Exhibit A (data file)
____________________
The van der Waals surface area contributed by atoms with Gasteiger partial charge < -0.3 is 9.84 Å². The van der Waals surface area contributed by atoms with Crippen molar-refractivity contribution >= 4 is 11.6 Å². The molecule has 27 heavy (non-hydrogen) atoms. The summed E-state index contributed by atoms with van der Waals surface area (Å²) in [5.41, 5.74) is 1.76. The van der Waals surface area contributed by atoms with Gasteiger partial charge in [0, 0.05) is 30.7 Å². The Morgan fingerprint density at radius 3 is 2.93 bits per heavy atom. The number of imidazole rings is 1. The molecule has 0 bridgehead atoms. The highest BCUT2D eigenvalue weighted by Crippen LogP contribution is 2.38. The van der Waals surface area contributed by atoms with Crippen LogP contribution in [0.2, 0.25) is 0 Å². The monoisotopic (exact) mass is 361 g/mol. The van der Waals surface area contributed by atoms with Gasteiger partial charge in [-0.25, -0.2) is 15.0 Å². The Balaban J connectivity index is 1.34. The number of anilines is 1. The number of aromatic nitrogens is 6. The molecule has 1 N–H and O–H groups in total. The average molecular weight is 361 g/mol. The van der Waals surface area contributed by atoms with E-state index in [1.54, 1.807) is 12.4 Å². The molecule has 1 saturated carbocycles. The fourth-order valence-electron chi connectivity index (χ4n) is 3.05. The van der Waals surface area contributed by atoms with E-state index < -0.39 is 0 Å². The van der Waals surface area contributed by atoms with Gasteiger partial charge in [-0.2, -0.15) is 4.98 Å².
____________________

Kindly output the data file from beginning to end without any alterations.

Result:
The van der Waals surface area contributed by atoms with Gasteiger partial charge < -0.3 is 9.84 Å². The van der Waals surface area contributed by atoms with Crippen molar-refractivity contribution >= 4 is 11.6 Å². The molecule has 27 heavy (non-hydrogen) atoms. The summed E-state index contributed by atoms with van der Waals surface area (Å²) in [5.41, 5.74) is 1.76. The van der Waals surface area contributed by atoms with Gasteiger partial charge in [0, 0.05) is 30.7 Å². The Morgan fingerprint density at radius 3 is 2.93 bits per heavy atom. The number of imidazole rings is 1. The molecule has 0 bridgehead atoms. The highest BCUT2D eigenvalue weighted by Crippen LogP contribution is 2.38. The van der Waals surface area contributed by atoms with Crippen LogP contribution in [0.2, 0.25) is 0 Å². The monoisotopic (exact) mass is 361 g/mol. The van der Waals surface area contributed by atoms with Gasteiger partial charge in [-0.25, -0.2) is 15.0 Å². The Balaban J connectivity index is 1.34. The number of anilines is 1. The number of aromatic nitrogens is 6. The molecule has 1 N–H and O–H groups in total. The average molecular weight is 361 g/mol. The van der Waals surface area contributed by atoms with E-state index in [1.54, 1.807) is 12.4 Å². The molecule has 1 saturated carbocycles. The fourth-order valence-electron chi connectivity index (χ4n) is 3.05. The van der Waals surface area contributed by atoms with E-state index < -0.39 is 0 Å². The van der Waals surface area contributed by atoms with Gasteiger partial charge in [-0.2, -0.15) is 4.98 Å².